A PS to my rave about yarns, below…Aade Long (another Estonian company) makes the self-striping kind, too…(I have to wonder if these aren’t all milled at the same place, and simply sold under different labels), and Jamieson’s Shetland Spindrift (from the UK) is another solid/heathered version.

I bought some Aade Long on ebay to compare, but it’s shipping from Estonia, so it won’t be here for a while.

Prevailing Winds

I recently learned about the concept of prevailing winds.  You probably knew about them already.  But we planted a tree in our back yard in 2007; it’s a birch tree, with multiple trunks.  I don’t have a picture from when it was first planted, but here’s a pic of it in wintertime, in the evening.

The tree has looked great for the past few years.  However, now that the fence-building has affected the flow of the prevailing winds, the tree looks like this.  Constantly.  This picture was taken when there was no wind.

I’m so sad!  We have lost a lot of tree height.  On the other hand, the fence is so high that we have gained privacy there.

The landscapers still haven’t contacted me about discussing the new plants.  I’ll report back later.


I’ve been suffering from sciatica this week, and the doctor prescribed a few drugs, ice packs, and bed rest.  Here is a photo Chris took, after I drugged myself and lay down for some bed rest.  I believe there’s an ice pack in there somewhere, too.

Some New Yarns to Rave About

With all this yardwork, it’s been a while since I posted anything knitterly here.  Partially this is because I’ve been working on a knitted dress, which was taking a really long time to knit.  It’s done now, but I don’t have a good photo for you yet.  Maybe on the weekend. 
But today there’s a lull, so I wanted to tell you all about the new yarns I’ve recently discovered.  There are three brands, but they are almost all identical yarns.  At least for gauge, they are interchangeable.  Ditto for yardage (but that makes sense, since they’re all the same gauge).  The three brands are Kauni, Evilla, and Bartlettyarns.  All three are fingering weight, "Shetland-style" wool, in big 440+ yard skeins.  All three are available in the US.
Bartlettyarns is a company in Maine.  They spin their own yarns in a wide range of solid heathered colors.  The "Sport Skeins" and "Sport Cones" are the ones that match my gauge requirements.  A skein is $8.50, and Bartlettyarns is known for minimal processing, to leave some of the natural lanolin in the yarn.  Here’s a pic of the two skeins of Bartlettyarns that I have.

Evilla is a company out of Estonia.  The same kind of yarn base, but spun to have long, gentle color changes over the course of the knitted item.  Evilla is also known for leaving the lanolin in the yarn.  (By the way, you might think this is the same as grease yarn, but it’s not.  This is a very gentle amount of lanolin, such that my fingers are only vaguely shiny, not greasy, after about an hour of knitting.)  Here is a picture of something knitted with Evilla.  (I didn’t make this.)  A skein of Evilla is about $18, but the skeins are not standard weight, ranging between 140-225g each and priced accordingly.  These skeins (like the Bartlettyarns) need to be wound into balls before knitting.  Evilla also comes in solid colors and some heathered colors, but it’s a crapshoot.  The only store I’ve found that reliably carries a good selection of Evilla is Little Knits.  Fast shipping, too.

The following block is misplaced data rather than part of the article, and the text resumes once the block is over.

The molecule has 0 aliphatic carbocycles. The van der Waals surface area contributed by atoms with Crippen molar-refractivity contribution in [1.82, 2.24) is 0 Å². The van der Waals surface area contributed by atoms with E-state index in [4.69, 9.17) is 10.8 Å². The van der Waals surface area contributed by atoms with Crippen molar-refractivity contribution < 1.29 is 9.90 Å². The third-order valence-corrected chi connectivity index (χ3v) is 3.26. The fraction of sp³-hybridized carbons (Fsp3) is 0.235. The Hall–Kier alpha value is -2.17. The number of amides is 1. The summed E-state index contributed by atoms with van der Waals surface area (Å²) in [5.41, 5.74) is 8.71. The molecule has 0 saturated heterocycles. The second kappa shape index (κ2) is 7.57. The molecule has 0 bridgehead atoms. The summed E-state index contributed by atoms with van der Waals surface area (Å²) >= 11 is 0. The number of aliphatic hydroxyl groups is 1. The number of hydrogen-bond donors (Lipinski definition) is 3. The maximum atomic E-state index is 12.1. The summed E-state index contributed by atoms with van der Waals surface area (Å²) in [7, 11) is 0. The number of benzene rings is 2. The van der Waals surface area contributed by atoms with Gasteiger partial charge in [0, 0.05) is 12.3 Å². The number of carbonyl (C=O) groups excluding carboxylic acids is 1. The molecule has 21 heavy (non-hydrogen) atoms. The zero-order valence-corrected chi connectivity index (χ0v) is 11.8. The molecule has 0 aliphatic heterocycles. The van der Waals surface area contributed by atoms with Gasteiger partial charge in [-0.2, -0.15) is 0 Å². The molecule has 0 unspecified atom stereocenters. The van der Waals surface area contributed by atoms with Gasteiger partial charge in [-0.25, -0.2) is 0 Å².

And then there’s Kauni, from Denmark.  Kauni has the same type of color progressions that Evilla has, but Kauni does not advertise that they leave the lanolin in the yarn.  Perhaps they do leave it in, but it’s not a selling point.  And Kauni is sold in balls, not hanks, so I don’t have to wind it before knitting.  Kauni is priced  the same way Evilla is, and runs about $20 for the average-weight skein.  Both Little Knits and my prior favorite store, Webs, carry Kauni.  Here’s a project I’m working on with orange/yellow/red Kauni.  (The black is Evilla solid black.)  It’s called "Sheridan’s Flame Pullover."  I couldn’t quite work out how to get a flamelike motif on it, which is what I wanted.  Yes.  To go with the New Rock boots.

Since these are all the same gauge and construction, they’re interchangeable; I’ve been able to get quite a bit of these in interesting colors from cheap sources!  With my new experience in double-knitting (making a reversible item with the colors inverted on the back), I’m loving, loving, loving these yarns.  Yes, they’re a bit scratchy.  They do soften up a little bit in the wash.  Here is a pic of the reverse side of the above item.  (Actually, the black with orange boxes will be the outside of the sweater.)

So after I got this far with the black and orange project, I started looking for more intricate motifs online and in my knitting books.  There were some, but not a lot, and not the kind of thing I want to knit.  Generally snowflakes, reindeer, other Scandinavian-type stuff.  So I bought Stitch & Motif Maker from the very talented programmers at Knitting Software and have been designing my own motifs, too.  Mentally, I’m unstoppable!  (Physically, it takes me longer to knit a reversible motif, of course, than it does to do straight knitting, so I take frequent breaks and come to the computer a lot.) 

Here’s a dice bag knit with black solid Evilla and purple/blue shaded Evilla.  The motif on the dice bag was one I designed using Stitch & Motif Maker.  This was knitted, sewn together, and then felted.  It was laundered in a hot wash cycle and then dried in the dryer on Extra Hot for 80 minutes.  Of course there was other laundry in with it.   It felted, but not terrifically well.

I’m planning all sorts of reversible items.   Stay tuned in the coming months for more pictures and descriptions of motifs and items double-knitted with these wonderful yarns.